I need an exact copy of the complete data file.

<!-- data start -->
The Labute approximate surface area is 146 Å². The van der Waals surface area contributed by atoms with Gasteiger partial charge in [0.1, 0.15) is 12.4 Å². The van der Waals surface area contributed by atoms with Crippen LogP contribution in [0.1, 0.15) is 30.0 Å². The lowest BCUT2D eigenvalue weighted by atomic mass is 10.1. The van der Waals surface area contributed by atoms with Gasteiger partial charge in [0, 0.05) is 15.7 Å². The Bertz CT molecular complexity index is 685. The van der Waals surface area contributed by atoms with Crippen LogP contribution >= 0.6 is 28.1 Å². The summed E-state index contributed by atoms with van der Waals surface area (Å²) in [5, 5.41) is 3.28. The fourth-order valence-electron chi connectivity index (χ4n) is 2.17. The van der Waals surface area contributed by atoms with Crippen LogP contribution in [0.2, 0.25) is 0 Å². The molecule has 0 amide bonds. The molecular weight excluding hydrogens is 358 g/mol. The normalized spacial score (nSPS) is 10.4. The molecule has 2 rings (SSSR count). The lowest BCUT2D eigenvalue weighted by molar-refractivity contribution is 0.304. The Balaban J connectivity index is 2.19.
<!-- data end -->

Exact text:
The Labute approximate surface area is 146 Å². The van der Waals surface area contributed by atoms with Gasteiger partial charge in [0.1, 0.15) is 12.4 Å². The van der Waals surface area contributed by atoms with Crippen LogP contribution in [0.1, 0.15) is 30.0 Å². The lowest BCUT2D eigenvalue weighted by atomic mass is 10.1. The van der Waals surface area contributed by atoms with Gasteiger partial charge in [0, 0.05) is 15.7 Å². The Bertz CT molecular complexity index is 685. The van der Waals surface area contributed by atoms with Crippen LogP contribution >= 0.6 is 28.1 Å². The summed E-state index contributed by atoms with van der Waals surface area (Å²) in [5, 5.41) is 3.28. The fourth-order valence-electron chi connectivity index (χ4n) is 2.17. The van der Waals surface area contributed by atoms with Crippen LogP contribution in [0.2, 0.25) is 0 Å². The molecule has 0 amide bonds. The molecular weight excluding hydrogens is 358 g/mol. The normalized spacial score (nSPS) is 10.4. The molecule has 2 rings (SSSR count). The lowest BCUT2D eigenvalue weighted by molar-refractivity contribution is 0.304. The Balaban J connectivity index is 2.19.